Unfortunately these fears proved only too justified. The catastrophic environmental destruction to be seen in our times, resulting from the ignorance and desire for profit of a small number of people and resulting in the extinction of entire habitats with the flora and fauna they contain, is a direct consequence of the separation of humans from nature. The natural science organizations – be they aquarists, terrarium keepers, breeders of birds, small animal enthusiasts, orchid and cactus breeders, butterfly collectors, and so forth – are the most important bastion in the battle against global environmental destruction and the worldwide extinction of species. We can only protect what we know about! For this reason nowadays natural science organizations are massively embattled against a profit-motivated lobby thatinter aliapromulgates totally senseless, so-called animal protection and species conservation legislation whose long-term objective is to completely prohibit private ownership of animals and plants.
We must never forget that not a single animal species has ever been wiped out by collection for private maintenance, and that there is no need to worry that anything of the sort could ever happen, as the laws of economics also apply to plant and animal breeding. Specifically, if an animal or plant species becomes so rare in the wild that the price rockets upwards, then it makes far better economic sense to breed it than to continue collecting it. Nowadays we can, if need be, breed every species of animal and plant that is in demand for maintenance in a domestic setting. And for that reason it has been possible to preserve many species already extinct in the wild (the reason for this has always and without exception been environmental destruction) through conservation breeding before their eventual extinction took place.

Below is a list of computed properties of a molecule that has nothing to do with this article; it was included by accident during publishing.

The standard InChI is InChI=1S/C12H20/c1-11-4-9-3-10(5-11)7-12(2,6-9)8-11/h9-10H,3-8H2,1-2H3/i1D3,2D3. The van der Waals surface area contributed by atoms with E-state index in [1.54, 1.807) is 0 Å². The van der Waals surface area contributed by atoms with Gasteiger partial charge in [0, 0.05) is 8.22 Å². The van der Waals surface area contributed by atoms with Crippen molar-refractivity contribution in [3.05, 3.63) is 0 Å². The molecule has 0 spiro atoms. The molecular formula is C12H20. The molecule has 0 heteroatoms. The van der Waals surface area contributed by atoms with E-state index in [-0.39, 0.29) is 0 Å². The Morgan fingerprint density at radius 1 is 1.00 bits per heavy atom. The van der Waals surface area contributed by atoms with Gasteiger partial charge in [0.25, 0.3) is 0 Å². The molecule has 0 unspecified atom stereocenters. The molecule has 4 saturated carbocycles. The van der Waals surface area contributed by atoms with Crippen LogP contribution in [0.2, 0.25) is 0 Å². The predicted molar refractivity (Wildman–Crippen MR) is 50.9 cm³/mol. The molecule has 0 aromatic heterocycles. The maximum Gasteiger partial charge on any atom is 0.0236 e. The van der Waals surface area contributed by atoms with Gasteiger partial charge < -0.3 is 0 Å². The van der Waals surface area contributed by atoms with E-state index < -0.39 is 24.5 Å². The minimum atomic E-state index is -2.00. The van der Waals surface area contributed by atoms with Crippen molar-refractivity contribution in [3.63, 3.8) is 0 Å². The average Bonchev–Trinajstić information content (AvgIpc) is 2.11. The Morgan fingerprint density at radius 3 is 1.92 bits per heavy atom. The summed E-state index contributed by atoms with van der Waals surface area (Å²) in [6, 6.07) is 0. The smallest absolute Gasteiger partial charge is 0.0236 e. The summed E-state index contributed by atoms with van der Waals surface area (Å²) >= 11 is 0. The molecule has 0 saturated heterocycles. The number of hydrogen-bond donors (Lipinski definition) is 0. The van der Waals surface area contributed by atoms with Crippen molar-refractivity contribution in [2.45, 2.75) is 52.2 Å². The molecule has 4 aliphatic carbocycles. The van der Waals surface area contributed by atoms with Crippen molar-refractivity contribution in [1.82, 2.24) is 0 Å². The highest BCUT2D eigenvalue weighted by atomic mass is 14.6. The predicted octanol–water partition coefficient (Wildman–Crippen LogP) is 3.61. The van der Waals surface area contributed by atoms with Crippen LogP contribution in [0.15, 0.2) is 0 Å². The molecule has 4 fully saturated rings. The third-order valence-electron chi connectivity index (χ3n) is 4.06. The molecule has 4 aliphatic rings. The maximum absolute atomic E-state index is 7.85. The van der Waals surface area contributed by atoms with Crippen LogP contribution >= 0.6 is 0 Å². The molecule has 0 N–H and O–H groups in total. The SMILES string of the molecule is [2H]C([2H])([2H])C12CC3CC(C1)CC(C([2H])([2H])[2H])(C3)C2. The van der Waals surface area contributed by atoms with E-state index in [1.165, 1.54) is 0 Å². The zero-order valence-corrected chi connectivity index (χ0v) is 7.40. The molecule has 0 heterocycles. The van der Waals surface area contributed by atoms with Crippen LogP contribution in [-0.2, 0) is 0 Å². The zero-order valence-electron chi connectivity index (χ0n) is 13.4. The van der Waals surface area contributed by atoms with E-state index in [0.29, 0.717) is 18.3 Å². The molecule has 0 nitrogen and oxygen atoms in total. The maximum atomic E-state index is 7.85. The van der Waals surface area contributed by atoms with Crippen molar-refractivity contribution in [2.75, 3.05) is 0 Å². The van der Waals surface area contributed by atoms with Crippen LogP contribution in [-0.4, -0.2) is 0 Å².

The Goldfish – a trendsetter
But back to the Goldfish! Without the Goldfish there would surely be no aquarium hobby at all. This fish was and remains a stroke of luck for aquarium science, as the genusCarassius, to which the Goldfish belongs (the scientific name of the original wild form isCarassiusauratus, domesticated forms don’t receive scientific names of their own, but have the same one as the wild form) contains outstanding survival specialists. The European Crucian Carp (Carassius carassius) is specialized on very small bodies of water and hence can even survive for a while in water containing no oxygen (it obtains life-giving oxygen from its body fat), is extremely resistant to toxins such as now regularly occur in deteriorating waters, and can even survive temporary drying-up of its habitat by burying itself in the mud of the bottom. It is a disgrace that this fish has had to be placed on the Red List of endangered species in Germany because the type of pools that the Crucian Carp requires as habitat aren’t tolerated in our tidy cultivated landscape.